Propelling environmental and career change with the Master of Sustainability Leadership

For many ASU Online students, the chance to make a difference in their communities is a powerful motivator for earning a degree. Whether their goal is to advance in their current field or propel into a new arena altogether, working professionals who enroll in one of our online degrees find the flexible and robust nature of the program helps set them up for success.

Pursuing a Master of Sustainability Leadership degree enabled ASU Online student Annalise Dum to transition from the field of architecture into the nonprofit sector, where she now works as the Chicago facilities and workplace wellness manager for the Natural Resources Defense Council. Her role with the environmental action group includes overseeing the day-to-day operations of the Chicago office, in addition to consulting and advocating for the wellness component of sustainability within institutional construction projects and NRDC’s workforce.

“I focus on holistic sustainability, corporate social responsibility, and health and wellness in the workplace,” Annalise says.

“I am certain that I got here, in large part, because of the MSL program. Being able to talk about the four different threads of the program and my capstone project is what sold me in my interview."

Annalise graduated from undergrad with a bachelor’s degree in architectural design, but knew it wasn’t something she wanted to turn into a career. It was within design, however, that she first discovered the idea of sustainability in the built environment. She decided to pursue an online master’s in sustainability so that she could continue working full-time, and was referred to ASU Online by someone she met through the U.S. Green Building Council.

“I spoke with an academic advisor and then with a former student,” Annalise says. “The more I learned, the more I liked, and once I applied it was a no-brainer. I wish I had done it sooner. I have no regrets, and ASU has always felt like the right choice.”

 

In particular, Annalise feels the format of the program has been perfectly tailored to fit a working professional’s schedule.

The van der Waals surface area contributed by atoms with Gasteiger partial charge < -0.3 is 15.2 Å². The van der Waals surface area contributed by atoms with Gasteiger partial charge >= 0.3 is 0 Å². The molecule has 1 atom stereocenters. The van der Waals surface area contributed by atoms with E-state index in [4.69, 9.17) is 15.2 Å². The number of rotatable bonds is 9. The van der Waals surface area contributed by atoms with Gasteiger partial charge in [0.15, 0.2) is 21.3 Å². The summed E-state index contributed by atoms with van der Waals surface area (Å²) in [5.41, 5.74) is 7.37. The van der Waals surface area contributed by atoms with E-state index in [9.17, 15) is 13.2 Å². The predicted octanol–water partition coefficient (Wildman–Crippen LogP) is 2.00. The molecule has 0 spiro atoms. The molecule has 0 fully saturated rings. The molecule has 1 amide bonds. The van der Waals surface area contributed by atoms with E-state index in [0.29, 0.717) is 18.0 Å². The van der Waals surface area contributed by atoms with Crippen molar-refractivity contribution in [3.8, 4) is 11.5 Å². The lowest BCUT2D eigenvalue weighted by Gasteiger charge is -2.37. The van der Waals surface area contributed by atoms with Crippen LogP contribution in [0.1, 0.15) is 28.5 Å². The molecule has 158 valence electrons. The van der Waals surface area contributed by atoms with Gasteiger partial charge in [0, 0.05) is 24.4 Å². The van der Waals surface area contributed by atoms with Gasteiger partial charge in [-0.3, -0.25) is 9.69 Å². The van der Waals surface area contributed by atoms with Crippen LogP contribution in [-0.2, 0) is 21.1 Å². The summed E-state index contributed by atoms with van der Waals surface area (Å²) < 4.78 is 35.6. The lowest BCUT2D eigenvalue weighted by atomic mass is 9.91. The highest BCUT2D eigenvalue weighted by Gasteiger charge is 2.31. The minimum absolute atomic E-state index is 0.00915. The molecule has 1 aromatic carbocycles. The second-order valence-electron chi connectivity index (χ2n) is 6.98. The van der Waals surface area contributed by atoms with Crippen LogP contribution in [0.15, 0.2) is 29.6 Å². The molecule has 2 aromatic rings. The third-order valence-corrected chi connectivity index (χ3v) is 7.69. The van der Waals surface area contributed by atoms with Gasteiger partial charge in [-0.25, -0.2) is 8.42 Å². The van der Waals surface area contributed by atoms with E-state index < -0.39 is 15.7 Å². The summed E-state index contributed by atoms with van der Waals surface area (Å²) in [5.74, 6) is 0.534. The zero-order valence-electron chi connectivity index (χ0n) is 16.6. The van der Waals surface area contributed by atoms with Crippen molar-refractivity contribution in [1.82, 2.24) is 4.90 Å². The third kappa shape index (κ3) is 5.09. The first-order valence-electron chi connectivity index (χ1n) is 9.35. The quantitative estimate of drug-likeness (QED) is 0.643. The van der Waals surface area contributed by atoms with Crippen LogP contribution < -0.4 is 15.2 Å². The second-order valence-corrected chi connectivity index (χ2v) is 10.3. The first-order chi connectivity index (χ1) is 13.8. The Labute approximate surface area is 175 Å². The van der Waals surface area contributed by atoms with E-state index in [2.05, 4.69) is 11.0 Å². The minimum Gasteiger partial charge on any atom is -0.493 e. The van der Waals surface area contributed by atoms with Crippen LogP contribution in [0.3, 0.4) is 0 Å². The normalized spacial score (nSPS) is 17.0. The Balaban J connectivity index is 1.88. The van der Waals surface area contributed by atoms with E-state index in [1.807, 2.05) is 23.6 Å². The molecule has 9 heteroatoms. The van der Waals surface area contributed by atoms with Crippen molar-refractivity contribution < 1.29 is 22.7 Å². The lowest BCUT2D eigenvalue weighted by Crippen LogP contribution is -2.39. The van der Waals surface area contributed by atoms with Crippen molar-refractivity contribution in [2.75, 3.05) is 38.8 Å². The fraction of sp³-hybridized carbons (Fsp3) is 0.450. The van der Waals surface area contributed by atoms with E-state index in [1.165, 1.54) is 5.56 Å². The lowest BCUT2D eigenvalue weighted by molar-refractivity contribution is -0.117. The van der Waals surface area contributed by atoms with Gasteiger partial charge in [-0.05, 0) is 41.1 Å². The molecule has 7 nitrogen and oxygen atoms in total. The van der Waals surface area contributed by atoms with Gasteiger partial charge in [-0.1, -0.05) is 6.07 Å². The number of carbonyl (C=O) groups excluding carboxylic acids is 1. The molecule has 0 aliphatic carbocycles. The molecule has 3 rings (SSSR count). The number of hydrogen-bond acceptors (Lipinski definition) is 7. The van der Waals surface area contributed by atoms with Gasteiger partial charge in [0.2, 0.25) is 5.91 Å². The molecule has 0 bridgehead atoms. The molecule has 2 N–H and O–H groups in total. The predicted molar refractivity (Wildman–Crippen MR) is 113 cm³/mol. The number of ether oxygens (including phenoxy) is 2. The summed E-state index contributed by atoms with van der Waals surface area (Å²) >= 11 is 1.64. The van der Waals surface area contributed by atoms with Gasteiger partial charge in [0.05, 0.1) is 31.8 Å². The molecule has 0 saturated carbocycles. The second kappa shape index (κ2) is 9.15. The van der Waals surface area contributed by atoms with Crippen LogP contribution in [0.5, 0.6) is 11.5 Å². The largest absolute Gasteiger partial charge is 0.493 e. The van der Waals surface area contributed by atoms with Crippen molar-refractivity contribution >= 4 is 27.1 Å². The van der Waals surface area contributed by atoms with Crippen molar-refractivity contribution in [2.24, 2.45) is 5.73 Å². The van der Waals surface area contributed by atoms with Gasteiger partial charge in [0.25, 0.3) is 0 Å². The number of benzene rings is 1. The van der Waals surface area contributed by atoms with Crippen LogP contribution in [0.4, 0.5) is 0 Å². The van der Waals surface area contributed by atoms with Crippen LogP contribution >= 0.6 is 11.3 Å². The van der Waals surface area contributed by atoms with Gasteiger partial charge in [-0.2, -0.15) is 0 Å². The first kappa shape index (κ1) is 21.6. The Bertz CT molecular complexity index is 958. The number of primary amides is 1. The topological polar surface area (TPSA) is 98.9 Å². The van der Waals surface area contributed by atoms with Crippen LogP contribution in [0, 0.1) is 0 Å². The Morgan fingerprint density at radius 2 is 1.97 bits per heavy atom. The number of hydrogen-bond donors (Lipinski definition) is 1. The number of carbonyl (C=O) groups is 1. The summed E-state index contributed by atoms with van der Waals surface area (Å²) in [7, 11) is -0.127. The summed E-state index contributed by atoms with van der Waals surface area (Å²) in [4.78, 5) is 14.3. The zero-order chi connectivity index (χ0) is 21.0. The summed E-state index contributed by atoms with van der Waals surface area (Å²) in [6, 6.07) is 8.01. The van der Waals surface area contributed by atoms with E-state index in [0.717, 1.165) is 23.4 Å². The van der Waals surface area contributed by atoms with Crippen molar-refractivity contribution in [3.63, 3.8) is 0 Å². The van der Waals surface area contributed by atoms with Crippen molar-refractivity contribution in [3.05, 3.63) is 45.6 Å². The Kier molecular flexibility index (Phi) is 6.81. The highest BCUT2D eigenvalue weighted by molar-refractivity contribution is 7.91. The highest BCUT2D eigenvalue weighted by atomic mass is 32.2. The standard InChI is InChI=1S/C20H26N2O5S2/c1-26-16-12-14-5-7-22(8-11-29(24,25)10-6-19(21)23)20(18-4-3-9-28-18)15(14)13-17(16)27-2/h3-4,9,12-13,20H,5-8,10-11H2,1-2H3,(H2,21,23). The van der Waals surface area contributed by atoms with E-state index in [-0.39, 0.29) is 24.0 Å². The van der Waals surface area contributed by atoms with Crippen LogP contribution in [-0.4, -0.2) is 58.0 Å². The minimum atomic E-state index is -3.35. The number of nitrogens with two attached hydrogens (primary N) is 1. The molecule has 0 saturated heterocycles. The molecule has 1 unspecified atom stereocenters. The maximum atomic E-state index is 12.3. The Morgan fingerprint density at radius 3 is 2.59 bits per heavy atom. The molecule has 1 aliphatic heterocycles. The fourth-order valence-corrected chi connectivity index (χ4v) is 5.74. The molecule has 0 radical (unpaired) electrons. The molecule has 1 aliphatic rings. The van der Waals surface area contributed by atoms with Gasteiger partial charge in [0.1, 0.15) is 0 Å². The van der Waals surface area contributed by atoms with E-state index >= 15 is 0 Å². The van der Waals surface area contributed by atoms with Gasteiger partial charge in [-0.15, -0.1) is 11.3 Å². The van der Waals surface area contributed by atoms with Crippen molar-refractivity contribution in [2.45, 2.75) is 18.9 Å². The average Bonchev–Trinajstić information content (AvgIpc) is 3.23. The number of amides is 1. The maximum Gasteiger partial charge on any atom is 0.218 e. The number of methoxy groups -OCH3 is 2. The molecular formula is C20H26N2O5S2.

“The balance of independence and interaction is great for me,” she says. “I can maintain my own schedule with work and watching lectures, but I also have due dates and requirements for interacting with others or jumping on a phone call with a professor.”

In addition to communicating with peers in the classroom and colleagues in offices across the country, Annalise documents her personal and professional efforts with sustainability on Instagram as @adumvegan

Jorge Salinas was in search of a reputable online school when he discovered and applied for the MSL program. After graduating from undergrad in 2013, Jorge entered the workforce and found he did not really enjoy what he was doing. He felt, as many people do, that going back to get his master’s degree in something more specialized and catered to his interests would give him an edge in finding an alternative career path.

“I had never taken an online course before this program, so I wasn’t sure what to expect,” Jorge says. “Even though I have flexibility, I have to be able to really focus. It is still adhering to deadlines, and takes just as much if not more effort to stay organized. I check Canvas every day and use calendars. It definitely requires looking forward.”

The program, he says, is really what students want to make of it.

“If you just want to get your degree, you can absolutely do that,” he says. “But it’s also a great opportunity to network and get different perspectives on things. It is a real learning experience, not just turning a quick paper in here or there. You can take a lot out of it if you put in the time.”

Jorge is currently working on his capstone project, a sustainability fair in his community to teach people about small ways they can make a big difference in their environmental impact.

“The idea came to me from one of our textbooks in an intro to sustainability class called ‘Sustainability is for Everyone,’” Jorge says. “I want to prove that regardless of social status, citizenship and legal status, or economic status, there are little things you can do that add up.”

One of the main activities of the fair will be a clothing swap. Attendees will be asked to bring a few articles of clothing to demonstrate that things still have value even when you’re no longer using them. Any leftover clothing will be donated to charity after the event.

With a background in project management, Jorge hopes to pursue similar roles in the sustainability field upon graduation.

“I think I now have the skills to apply for something that is more meaningful to me,” he says. “ASU Online has met all of my expectations. Now I want to take what I’ve done and what I know and apply it all to a new kind of project.”

Learn more about ASU Online’s Master of Sustainability Leadership degree program.

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